— Greg Scoblete (@GregScoblete) August 25, 2016
Though there was a get out for those who didn’t want their data shared with Facebook, people took to social media (of course) to vent their frustrations, and it seems the powers that be think they might be justified. Not the Facebook/WhatsApp powers that be of course (don’t be silly), but the UK’s Information Commissioner (ICO).
In a statement, Information Commissioner Elizabeth Denham said, “Some might consider it'll give them a better service, others may be concerned by the lack of control. Our role is to pull back the curtain on things like this, ensuring that companies are being transparent with the public about how their personal data is being shared and protecting consumers by making sure the law is being followed.”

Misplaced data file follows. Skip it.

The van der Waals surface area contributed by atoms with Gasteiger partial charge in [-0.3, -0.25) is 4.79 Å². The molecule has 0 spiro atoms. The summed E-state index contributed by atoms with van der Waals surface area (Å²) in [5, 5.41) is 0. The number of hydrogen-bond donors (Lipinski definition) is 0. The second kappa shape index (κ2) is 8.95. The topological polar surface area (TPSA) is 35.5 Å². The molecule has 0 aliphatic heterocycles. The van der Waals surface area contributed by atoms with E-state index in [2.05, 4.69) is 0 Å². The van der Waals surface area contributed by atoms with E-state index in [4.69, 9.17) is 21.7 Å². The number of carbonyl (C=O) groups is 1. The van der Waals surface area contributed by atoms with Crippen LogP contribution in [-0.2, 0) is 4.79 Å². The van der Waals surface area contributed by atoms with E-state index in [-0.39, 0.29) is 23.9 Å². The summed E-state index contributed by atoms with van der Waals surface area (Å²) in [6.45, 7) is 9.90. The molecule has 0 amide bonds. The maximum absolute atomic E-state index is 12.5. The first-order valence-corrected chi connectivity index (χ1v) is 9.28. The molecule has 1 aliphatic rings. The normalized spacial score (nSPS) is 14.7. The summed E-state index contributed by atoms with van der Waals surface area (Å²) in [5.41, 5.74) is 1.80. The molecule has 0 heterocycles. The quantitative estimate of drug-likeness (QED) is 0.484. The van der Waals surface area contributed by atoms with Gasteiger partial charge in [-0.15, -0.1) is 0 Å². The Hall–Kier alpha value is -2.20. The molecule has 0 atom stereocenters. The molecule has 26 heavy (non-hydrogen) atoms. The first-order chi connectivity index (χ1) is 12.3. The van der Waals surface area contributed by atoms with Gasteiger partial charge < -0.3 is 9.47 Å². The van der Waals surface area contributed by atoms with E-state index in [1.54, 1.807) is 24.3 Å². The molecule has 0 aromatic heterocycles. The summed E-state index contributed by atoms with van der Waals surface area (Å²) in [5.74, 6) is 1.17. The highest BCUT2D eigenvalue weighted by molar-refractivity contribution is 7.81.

Many users have complained that Facebook ‘lied’ two years ago when, after paying $22 billion for WhatsApp, it vowed to protect the privacy of its users’ personal information, others claim to feel ‘betrayed’. It’s unlikely the threat of a £500,000 ($660,000) fine if Facebook is found to have broken the Data Protection Act would make them feel better either, since it will barely make a dent in Facebook’s $2 billion in quarterly profit announced last month.
PREVIOUS ARTICLE«News Roundup: Facebook IoT, self-assembling phones, and Dolmio
NEXT ARTICLEMac security – do we need a ‘wake-up call’?»
Adrian Schofield sheds light on tech in South Africa
Mark Chillingworth on IT leadership